Dr. Emil Haldey: Yeah. So why, in your opinion, is bone health and muscles so important? What are the implications?

Dr. John Jaquish:: Well, there’s very little you can affect in your body to contribute to your health other than what you put mechanical force through. So you can’t just meditate and make your liver twice as good, right? There’s no exercise for that. You can quit drinking alcohol. It’s certainly putting less damage in the liver. So how do we improve the performance of organs? What do we really have effect over, our physical bodies, so the mechanical structures and mechanical engines being muscle that we place force through. So I can dramatically affect my musculature, which I have, and I can dramatically affect my bone density, which I have, which then puts… It has greater demands on the organs, which makes the organs all perform better. So being as strong as possible. So the two things that lead to the longest amount of life. So you read all sorts of articles about nutrition and some articles which are pushing [inaudible 00:21:19] or pushing more meat or ketogenic nutrition. So there is very little consensus when it comes to nutrition. Now, I have my positions on that because when you take the financial biases out of it, I think the answers are pretty clear, but that’s probably for a different show. But ultimately, there are two things that contribute to long life that have really never been disproven. Number one is strength. Stronger you are, the longer you live. So what does that mean? That that has to do with your musculature and your musculature asking the organs to perform certain tasks. So when someone becomes sarcopenic, which is associated with old age, the loss of muscle mass, the organs stop having a reason to function, so they start to fail. So strength is number one, and the other one is low body fat. I think a low body fat one really has to do with a metabolic dysfunction. So I think the body fat in itself isn’t what ends up limiting someone’s life. It’s the life that is the nutrition that they follow that got them there that’s kind of poisoning everything. So being lean and being strong are the two things that drive the longest life. So my position is just focus on those things. Focus on the things that are going to drive the greatest amount of strength and the lowest amount of body fat, and you’re going to live a long, healthy, happy life, and you can do whatever you want when you have those two things.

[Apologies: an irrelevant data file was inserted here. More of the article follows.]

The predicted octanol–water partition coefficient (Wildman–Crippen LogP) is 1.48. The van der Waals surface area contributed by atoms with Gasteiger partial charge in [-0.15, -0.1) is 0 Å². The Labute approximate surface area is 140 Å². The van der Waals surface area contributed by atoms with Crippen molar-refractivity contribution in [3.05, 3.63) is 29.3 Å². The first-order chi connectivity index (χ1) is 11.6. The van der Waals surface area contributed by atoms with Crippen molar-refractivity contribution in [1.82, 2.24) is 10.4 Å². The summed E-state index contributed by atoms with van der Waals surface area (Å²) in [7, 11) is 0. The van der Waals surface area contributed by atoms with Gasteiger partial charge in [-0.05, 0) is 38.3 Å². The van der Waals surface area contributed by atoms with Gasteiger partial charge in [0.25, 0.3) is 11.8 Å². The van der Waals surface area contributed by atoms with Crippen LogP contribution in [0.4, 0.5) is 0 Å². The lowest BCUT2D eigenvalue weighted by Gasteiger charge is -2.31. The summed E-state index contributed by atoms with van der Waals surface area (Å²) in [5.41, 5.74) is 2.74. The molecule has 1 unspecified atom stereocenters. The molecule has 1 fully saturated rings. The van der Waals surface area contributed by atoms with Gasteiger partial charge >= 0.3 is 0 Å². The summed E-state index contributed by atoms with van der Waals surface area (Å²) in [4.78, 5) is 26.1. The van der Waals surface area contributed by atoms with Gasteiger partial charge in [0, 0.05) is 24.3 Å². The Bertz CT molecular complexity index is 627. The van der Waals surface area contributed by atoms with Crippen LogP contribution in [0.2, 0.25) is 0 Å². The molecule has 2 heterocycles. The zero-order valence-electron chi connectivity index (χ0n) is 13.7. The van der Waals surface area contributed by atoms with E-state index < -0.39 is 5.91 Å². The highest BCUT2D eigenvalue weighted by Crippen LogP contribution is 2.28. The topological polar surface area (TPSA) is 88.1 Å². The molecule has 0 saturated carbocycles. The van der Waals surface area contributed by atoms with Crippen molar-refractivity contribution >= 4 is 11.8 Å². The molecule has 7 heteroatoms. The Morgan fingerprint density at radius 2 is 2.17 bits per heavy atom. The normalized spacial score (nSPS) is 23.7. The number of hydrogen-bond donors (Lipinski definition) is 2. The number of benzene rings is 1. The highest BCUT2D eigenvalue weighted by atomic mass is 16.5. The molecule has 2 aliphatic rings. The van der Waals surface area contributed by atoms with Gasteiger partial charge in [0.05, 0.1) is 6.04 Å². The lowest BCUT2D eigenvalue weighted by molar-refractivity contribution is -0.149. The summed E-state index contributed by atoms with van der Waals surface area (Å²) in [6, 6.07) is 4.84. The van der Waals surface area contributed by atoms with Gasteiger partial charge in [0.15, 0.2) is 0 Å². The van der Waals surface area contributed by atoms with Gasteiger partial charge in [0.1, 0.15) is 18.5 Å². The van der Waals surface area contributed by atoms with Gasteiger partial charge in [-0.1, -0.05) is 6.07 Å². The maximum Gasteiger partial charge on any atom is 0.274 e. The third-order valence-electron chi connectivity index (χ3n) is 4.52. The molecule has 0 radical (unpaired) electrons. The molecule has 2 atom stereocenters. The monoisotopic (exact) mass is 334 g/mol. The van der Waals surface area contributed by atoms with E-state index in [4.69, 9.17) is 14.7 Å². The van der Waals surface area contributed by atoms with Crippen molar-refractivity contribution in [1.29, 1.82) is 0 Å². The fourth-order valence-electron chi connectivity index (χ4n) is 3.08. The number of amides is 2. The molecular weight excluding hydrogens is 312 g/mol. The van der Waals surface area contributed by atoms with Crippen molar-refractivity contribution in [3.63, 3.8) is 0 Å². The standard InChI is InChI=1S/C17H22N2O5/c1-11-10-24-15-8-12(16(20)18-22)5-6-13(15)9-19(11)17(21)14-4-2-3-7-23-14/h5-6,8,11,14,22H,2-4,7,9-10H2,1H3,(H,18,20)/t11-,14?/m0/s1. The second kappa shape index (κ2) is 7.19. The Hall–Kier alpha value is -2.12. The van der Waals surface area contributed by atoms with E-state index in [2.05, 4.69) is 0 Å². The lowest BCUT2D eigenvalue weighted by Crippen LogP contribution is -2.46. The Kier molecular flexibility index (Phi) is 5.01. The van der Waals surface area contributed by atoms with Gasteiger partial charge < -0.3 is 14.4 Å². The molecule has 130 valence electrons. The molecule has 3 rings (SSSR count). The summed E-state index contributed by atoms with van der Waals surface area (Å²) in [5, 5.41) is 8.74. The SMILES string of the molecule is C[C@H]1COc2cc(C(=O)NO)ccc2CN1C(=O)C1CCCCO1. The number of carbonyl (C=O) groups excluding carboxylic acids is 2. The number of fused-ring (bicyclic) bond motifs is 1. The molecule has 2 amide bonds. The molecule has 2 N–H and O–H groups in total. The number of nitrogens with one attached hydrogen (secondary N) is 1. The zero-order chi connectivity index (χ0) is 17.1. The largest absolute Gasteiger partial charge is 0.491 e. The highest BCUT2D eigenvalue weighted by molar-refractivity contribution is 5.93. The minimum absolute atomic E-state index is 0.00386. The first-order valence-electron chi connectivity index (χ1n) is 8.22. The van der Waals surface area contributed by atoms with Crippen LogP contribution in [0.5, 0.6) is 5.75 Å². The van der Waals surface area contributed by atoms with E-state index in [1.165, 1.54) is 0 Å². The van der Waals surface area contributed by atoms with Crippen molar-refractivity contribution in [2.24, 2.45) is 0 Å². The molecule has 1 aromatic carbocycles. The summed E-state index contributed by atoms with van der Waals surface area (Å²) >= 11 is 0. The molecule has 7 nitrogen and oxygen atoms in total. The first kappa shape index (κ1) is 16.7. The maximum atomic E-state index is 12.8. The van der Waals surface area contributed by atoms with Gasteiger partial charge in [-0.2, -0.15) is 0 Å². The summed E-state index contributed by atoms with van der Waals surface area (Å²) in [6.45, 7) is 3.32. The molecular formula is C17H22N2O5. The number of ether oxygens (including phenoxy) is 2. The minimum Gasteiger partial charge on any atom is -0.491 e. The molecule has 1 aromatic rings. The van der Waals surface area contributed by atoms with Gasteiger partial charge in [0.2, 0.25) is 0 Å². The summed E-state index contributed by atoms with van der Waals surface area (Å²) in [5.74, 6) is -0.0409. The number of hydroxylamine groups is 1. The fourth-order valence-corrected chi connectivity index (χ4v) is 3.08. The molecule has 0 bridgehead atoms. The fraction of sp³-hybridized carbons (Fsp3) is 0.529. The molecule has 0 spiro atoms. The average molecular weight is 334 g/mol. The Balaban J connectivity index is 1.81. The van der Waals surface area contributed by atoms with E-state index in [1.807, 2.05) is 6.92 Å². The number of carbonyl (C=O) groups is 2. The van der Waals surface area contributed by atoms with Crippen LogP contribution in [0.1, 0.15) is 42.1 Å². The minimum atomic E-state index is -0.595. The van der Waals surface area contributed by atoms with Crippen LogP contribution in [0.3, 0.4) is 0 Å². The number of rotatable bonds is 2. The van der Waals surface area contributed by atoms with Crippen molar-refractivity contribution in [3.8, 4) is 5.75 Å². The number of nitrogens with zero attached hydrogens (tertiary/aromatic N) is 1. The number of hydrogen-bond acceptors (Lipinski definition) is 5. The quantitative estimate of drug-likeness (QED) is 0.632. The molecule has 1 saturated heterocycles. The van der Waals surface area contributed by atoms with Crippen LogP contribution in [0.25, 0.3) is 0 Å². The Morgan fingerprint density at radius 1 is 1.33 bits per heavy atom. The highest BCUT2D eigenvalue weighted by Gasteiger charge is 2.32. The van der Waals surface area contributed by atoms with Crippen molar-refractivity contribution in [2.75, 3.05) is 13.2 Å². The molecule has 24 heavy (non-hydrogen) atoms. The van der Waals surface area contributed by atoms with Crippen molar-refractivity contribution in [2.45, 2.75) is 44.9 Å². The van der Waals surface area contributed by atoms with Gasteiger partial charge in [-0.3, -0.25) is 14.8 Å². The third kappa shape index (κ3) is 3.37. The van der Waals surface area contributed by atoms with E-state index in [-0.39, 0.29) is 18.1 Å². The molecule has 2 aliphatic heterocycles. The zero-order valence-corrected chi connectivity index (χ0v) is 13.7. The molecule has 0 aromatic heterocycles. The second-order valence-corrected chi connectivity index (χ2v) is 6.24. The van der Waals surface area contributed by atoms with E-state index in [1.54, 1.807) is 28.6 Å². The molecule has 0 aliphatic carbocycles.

Dr. Emil Haldey: This is actually pretty cool. I’m going to repeat what you just said because it’s absolutely phenomenal. In order to live a healthier, fuller life and live longer, you recommend two things, increasing your bone mass and muscle mass, right, or bone density, right. This makes stronger bones and stronger muscles, right? Two things in your opinion that increase longevity, strength, what I would agree with, and also if you’re lean and fit. [crosstalk 00:23:32]-

Dr. John Jaquish:: Yeah, strength [crosstalk 00:23:33] the two biggest drivers. Now, I would say bone density, it’s associated with strength. It’s not the same thing though. Also, one of the largest life-ender, in fact breast cancer and fragility fractures from osteoporosis have a similar mortality rate. So we talk about breast cancer through all the time. I think the term cancer is just scarier, right? Then you hear about somebody’s mother who slipped and fell, broke her hip and went to the hospital and never recovered from the hip fracture and died in the hospital or died six months later. You have a 50% chance of death one year after a hip fracture if you’re over 50 years old.